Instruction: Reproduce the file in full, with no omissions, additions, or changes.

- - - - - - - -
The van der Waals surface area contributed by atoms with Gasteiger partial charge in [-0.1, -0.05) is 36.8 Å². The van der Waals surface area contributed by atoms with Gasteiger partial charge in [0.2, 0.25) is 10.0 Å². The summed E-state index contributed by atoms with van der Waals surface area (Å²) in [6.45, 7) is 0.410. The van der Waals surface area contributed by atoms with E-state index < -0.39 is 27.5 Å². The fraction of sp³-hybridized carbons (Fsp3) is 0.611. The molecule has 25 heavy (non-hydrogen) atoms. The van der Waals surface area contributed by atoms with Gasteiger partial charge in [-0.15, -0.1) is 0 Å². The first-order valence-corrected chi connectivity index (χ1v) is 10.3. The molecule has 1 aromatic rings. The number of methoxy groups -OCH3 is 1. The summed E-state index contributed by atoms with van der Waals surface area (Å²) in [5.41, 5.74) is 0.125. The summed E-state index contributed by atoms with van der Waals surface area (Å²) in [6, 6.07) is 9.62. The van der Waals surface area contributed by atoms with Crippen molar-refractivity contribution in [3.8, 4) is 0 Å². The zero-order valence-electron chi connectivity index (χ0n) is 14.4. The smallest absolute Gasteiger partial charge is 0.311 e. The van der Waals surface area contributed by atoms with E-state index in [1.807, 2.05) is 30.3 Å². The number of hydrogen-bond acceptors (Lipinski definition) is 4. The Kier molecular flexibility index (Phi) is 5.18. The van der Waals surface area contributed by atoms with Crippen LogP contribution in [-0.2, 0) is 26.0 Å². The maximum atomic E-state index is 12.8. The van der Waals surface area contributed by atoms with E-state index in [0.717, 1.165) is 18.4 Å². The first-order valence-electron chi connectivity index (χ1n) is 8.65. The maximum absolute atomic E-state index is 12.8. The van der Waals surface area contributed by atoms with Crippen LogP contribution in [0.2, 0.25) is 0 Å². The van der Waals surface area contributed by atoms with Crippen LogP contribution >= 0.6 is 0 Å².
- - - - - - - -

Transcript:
The van der Waals surface area contributed by atoms with Gasteiger partial charge in [-0.1, -0.05) is 36.8 Å². The van der Waals surface area contributed by atoms with Gasteiger partial charge in [0.2, 0.25) is 10.0 Å². The summed E-state index contributed by atoms with van der Waals surface area (Å²) in [6.45, 7) is 0.410. The van der Waals surface area contributed by atoms with E-state index < -0.39 is 27.5 Å². The fraction of sp³-hybridized carbons (Fsp3) is 0.611. The molecule has 25 heavy (non-hydrogen) atoms. The van der Waals surface area contributed by atoms with Gasteiger partial charge in [-0.15, -0.1) is 0 Å². The first-order valence-corrected chi connectivity index (χ1v) is 10.3. The molecule has 1 aromatic rings. The number of methoxy groups -OCH3 is 1. The summed E-state index contributed by atoms with van der Waals surface area (Å²) in [5.41, 5.74) is 0.125. The summed E-state index contributed by atoms with van der Waals surface area (Å²) in [6, 6.07) is 9.62. The van der Waals surface area contributed by atoms with Crippen molar-refractivity contribution in [3.8, 4) is 0 Å². The zero-order valence-electron chi connectivity index (χ0n) is 14.4. The smallest absolute Gasteiger partial charge is 0.311 e. The van der Waals surface area contributed by atoms with E-state index in [1.807, 2.05) is 30.3 Å². The number of hydrogen-bond acceptors (Lipinski definition) is 4. The Kier molecular flexibility index (Phi) is 5.18. The van der Waals surface area contributed by atoms with Crippen LogP contribution in [-0.2, 0) is 26.0 Å². The maximum atomic E-state index is 12.8. The van der Waals surface area contributed by atoms with E-state index in [0.717, 1.165) is 18.4 Å². The first-order valence-electron chi connectivity index (χ1n) is 8.65. The maximum absolute atomic E-state index is 12.8. The van der Waals surface area contributed by atoms with Crippen LogP contribution in [0.2, 0.25) is 0 Å². The van der Waals surface area contributed by atoms with Crippen LogP contribution >= 0.6 is 0 Å².